State and Federal Grants Support Testing and Emergency Manufacturing Efforts
By Katharine Webster
Last winter, amid nationwide shortages of hospital equipment and personal protective equipment (PPE) for health care workers treating patients with COVID-19, Massachusetts quickly assembled a task force to help manufacturers pivot to producing masks, gowns, ventilators and testing equipment.
UMass Lowell was one of three universities selected to play a role — and the university’s Fabric Discovery Center won a grant for nearly $131,000 from the task force, the Massachusetts Manufacturing Emergency Response Team (Mass MERT), to buy high-level, industry-standard testing equipment for PPE.
Within a week, staff for the university’s Core Research Facilities were testing masks and materials for the state Emergency Management Agency, hospitals and doctors, as well as area companies that were rapidly changing their production lines to meet the demand for N95 masks and hospital gowns.
Now, faculty are expanding their research into creating better mask designs and materials, too, says Vice Chancellor for Research and Economic Development Julie Chen, a professor and expert in nanotechnology and materials processing.
“Mask design has not changed a lot in decades, and we all know that they are not comfortable to wear all day,” Chen says. “With all of our testing facilities and our research faculty with expertise in materials and aerosols, we can contribute to better design.”
The testing and research team at the Fabric Discovery Center is directed on-site by Plastics Engineering Prof. Ramaswamy Nagarajan, who does research on “smart” fabrics and is the university’s representative to Advanced Functional Fabrics of America (AFFOA), a government partnership with industry and academia.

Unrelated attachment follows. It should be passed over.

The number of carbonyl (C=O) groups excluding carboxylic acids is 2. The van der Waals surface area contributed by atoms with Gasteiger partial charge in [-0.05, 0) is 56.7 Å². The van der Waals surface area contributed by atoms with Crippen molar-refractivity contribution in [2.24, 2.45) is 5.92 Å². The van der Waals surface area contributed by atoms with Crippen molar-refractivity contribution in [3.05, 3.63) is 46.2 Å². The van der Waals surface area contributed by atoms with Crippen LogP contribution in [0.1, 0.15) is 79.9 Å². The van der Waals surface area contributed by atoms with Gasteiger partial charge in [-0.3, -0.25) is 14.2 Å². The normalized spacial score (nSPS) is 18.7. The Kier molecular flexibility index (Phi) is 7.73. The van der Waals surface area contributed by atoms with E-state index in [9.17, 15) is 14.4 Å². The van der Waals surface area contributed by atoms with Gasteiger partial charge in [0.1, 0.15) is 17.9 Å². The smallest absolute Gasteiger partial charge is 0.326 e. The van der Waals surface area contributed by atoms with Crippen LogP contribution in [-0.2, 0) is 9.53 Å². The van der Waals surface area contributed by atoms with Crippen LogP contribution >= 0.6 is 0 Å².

“We want to make it possible for manufacturers across the country to produce more emergency equipment,” Nagarajan says. “Everybody wants to make PPE right now, and they want to know how good their prototypes are.”
Helping Industry Make Better PPE Faster
Early on, Nagarajan and his team ran multiple tests on filtering fabrics and then prototypes for a new N95 respirator, the result of a collaboration between W.L. Gore & Associates (makers of GORE-TEX fabrics and other advanced materials) and Ford Motor Co.
When the prototypes consistently passed all of the tests with flying colors, the National Institute for Occupational Safety and Health (NIOSH) certified the respirator in less than two weeks — a process that normally takes months, says Arlene Parquette, associate vice chancellor for industry partnerships and economic development.
“Their testing really helped expedite the whole certification process,” she says. “When Ford submitted all of the UML testing center data to NIOSH and they were able to see that those results were good, they prioritized that respirator for approval.”
The testing effort began in March, when members of Gov. Charlie Baker’s team approached Chen to discuss how UMass Lowell could contribute to the state’s emergency manufacturing effort.
The very next day, Chen, Nagarajan and Claire Lepont, senior technical program director at the Fabric Discovery Center, spoke with several companies to assess their needs. Then they assembled a team that includes Parquette, as liaison to industry, and Dhimiter Bello, associate dean of the Zuckerberg College of Health Sciences and principal investigator on the state grant for the testing equipment.
Bello, a professor of biomedical and nutritional sciences, studies respiratory health in relation to aerosolized toxins and has extensive research experience in aerosols, evaluation of PPE efficiency under field conditions and human biomonitoring.
Engineering technician Patrick Casey does much of the actual mask and fabric testing. After masks have been in a humidity chamber for a day under conditions that mimic being worn and breathed through for multiple hours, Casey shoots an aerosolized salt solution through them, using a machine that quickly measures how much of the salt penetrates the material—and also how breathable it is.